Not All Photographs Tell a True Story
I got a lump of coal for Christmas. Actually, I got a copy of Coal Hollow: Photographs and Oral Histories, a smallish coffee table book published by the University of California Press. The authors are Ken Light and Melanie Light.
The dust cover flap carries this description of Coal Hollow: “In Ken Light’s poignant images and in their own distinctive voices the residents of Coal Hollow—a fictional composite of the communities the Lights surveyed …”
Though not intended as a disclaimer, the words “fictional composite” do serve to defend a glaring misrepresentation.
Coal Hollow exhibits a portfolio of black-and-white photos taken in the southern West Virginia coalfields. Except on page 26. That photo is of two Klansmen standing in front of the Jefferson County, Ohio, courthouse located in Steubenville, some 300 road miles north of the subject area. It is captioned: “Ku Klux Klan speech at the county courthouse. Ohio—West Virginia border, 1999.”
On the page opposite, there is a photo of two men wearing Klan hoods which is captioned as being taken at a rally in downtown Fayetteville, W. Va. in 2002.
I have to ask the authors: If you have an actual photo of Klansmen taken in the subject area, then why would you include one taken in another state and from north of Mason and Dixon’s line?
The book’s photographs are very dark. I think they were overexposed to add a measure of gloom to the photoessay. But having said that, I grant the authors the license to do so if that was their intent.
Although Walker Evans, the renowned Farm Security Administration photographer, is mentioned in the Foreword as a standard of comparison, I do not agree that the photos in Coal Hollow are comparable to Mr. Evans’ work. Walker Evans, Marion Post Wolcott and Ben Shahn captured the poverty of the Great Depression with their excellent photography for the Farm Security Administration. They did not have to artificially shade the sky gray to get the message across.
If your goal is to educate yourself about the legacy of mining in the southern coalfields, then I would not recommend Coal Hollow. However, I do recommend that you read it from cover-to-cover for two other reasons—to realize the failure of decades of anti-poverty programs and to see the ugly images that West Virginia can still present.
This year, as in years past, West Virginia will spend millions on subsidizing Tamarack and the state park system because these institutions improve our image. We are told that the money we spend is buying goodwill.
Although Coal Hollow identifies Beckley as the gateway to the southern coalfields, the authors apparently did not shop at Tamarack. Nor did they spend the night at Chief Logan State Park. Otherwise, all of our goodwill would have swayed their work.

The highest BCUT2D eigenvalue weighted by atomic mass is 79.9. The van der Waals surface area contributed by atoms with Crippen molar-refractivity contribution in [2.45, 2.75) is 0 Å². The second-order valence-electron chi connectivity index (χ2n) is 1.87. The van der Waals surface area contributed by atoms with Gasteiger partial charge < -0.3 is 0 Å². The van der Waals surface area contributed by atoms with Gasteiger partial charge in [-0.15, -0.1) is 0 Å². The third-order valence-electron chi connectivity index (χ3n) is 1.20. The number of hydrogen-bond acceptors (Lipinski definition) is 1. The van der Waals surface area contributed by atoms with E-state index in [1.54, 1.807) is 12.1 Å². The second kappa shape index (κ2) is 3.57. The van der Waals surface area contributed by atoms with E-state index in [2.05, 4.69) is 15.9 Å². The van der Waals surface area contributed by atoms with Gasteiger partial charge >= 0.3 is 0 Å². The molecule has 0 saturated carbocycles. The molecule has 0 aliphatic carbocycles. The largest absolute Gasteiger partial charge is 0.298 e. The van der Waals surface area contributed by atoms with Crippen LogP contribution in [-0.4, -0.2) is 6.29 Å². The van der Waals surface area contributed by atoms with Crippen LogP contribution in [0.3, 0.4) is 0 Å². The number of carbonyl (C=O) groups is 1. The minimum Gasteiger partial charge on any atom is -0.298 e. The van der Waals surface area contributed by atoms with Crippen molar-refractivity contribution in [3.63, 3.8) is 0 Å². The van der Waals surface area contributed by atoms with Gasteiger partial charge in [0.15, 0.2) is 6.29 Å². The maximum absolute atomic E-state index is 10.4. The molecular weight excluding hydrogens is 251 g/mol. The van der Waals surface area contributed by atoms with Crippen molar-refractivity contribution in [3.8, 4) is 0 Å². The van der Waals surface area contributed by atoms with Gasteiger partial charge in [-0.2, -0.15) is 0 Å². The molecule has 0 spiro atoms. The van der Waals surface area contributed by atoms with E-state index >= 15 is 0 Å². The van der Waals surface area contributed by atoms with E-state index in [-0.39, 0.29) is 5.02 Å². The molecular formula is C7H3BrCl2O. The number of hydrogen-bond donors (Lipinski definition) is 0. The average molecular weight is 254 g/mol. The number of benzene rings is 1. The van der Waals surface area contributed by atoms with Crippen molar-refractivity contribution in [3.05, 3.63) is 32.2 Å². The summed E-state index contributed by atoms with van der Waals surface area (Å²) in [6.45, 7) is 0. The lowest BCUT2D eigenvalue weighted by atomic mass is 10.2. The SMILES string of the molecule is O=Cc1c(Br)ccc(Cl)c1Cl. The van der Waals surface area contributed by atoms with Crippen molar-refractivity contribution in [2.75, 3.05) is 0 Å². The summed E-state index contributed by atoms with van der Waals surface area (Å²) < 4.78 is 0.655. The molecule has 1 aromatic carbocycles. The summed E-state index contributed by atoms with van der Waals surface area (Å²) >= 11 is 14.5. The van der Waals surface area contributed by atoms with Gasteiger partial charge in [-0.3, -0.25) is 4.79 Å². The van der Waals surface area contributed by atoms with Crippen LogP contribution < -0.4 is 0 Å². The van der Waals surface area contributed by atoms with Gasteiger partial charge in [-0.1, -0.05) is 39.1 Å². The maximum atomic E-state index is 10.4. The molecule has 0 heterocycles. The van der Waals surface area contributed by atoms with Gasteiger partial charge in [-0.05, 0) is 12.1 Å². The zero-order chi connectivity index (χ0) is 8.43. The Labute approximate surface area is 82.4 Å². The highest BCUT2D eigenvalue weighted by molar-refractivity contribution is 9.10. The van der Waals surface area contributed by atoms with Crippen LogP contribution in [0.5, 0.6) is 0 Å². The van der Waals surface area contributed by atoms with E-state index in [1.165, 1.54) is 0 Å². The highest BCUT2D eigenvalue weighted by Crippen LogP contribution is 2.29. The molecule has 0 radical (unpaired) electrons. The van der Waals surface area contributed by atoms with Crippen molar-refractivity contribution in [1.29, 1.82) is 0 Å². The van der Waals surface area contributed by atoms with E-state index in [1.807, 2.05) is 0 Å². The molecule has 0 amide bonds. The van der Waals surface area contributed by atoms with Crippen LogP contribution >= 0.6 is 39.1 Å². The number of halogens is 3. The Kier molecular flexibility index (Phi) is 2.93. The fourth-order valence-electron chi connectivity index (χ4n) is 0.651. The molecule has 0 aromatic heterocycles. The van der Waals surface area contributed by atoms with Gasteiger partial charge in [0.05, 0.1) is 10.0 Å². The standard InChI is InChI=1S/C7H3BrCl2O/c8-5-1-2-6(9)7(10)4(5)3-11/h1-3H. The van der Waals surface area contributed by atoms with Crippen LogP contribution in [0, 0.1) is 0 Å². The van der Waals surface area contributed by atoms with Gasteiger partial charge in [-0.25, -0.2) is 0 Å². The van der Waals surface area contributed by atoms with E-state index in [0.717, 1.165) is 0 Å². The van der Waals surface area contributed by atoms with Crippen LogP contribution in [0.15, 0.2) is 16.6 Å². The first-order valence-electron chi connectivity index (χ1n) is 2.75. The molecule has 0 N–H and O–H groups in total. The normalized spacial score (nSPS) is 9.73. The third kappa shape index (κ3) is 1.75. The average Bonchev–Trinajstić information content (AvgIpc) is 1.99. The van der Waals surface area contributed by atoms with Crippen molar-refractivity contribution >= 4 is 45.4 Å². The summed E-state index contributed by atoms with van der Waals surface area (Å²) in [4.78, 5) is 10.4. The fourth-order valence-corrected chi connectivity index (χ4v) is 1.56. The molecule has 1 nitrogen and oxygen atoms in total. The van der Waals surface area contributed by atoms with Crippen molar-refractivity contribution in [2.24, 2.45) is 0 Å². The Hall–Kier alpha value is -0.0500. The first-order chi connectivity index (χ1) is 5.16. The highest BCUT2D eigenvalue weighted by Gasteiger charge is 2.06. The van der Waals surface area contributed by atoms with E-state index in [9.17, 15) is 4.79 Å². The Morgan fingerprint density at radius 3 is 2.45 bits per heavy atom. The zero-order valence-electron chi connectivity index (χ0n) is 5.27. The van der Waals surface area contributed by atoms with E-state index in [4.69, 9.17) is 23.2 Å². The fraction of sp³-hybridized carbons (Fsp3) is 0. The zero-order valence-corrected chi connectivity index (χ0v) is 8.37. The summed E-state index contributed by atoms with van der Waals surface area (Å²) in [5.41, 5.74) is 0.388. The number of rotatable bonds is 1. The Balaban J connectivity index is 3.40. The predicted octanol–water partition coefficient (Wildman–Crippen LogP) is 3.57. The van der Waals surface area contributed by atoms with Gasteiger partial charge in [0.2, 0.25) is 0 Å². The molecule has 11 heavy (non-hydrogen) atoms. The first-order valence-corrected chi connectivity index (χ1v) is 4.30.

In 1960, Saturday Evening Post brought our state’s poverty to light with photos that infuriated many West Virginians. Thereafter, President John F. Kennedy vowed to improve our lot. He remade the food stamp program; the first modern food stamps were given to a McDowell County family in 1961. After that, came the Appalachian Regional Commission and Head Start. Billions in federal aid have been spent to cure poverty in our state.
We can go back even farther in time. The Farm Security Administration photographs mentioned earlier brought the poverty of Scott’s Run near Morgantown to public attention. Eleanor Roosevelt lobbied for the creation of Arthurdale, a commune to house and train the Scott’s Run miner’s families as artisans who would then become economically self-sustaining. Eleanor built Arthurdale, but her dream of its self-sufficiency never came true for the very same reasons that Tamarack’s dream will never come true.
If the truth were known, out-migration to greener pastures has spared more West Virginians from the ignominy of poverty than have all of the anti-poverty programs put together. Rather than cure poverty, we have thrown money at the poor. The best we can say on their behalf is that we have made their poverty bearable, if not an industry unto itself.
With the publication of Coal Hollow, West Virginia’s government should consider its options. The best course of action would be to focus on breaking the cycle of poverty rather than subsidize it as we currently do. The other option is to stop Californians with cameras at the border.
Regardless, we still have an image problem. Let’s not repeat the mistaken anti-poverty programs of the past after this most recent overexposure.
The Oral Histories are quite varied and include interviews with author Denise Giardina and Warren McGraw, the former state Supreme Court justice from Wyoming County. Due to limited space, I opted to critique only the photographs for this article.
David G. Allen
"Not All Photographs Tell a True Story" originally appeared in the February 9, 2007 issue of the West Virginia State Journal and was re-printed in the February 12, 2007 issue of the (Clarksburg, WV) Exponent-Telegram.
Copyright 1990-2007 David G. Allen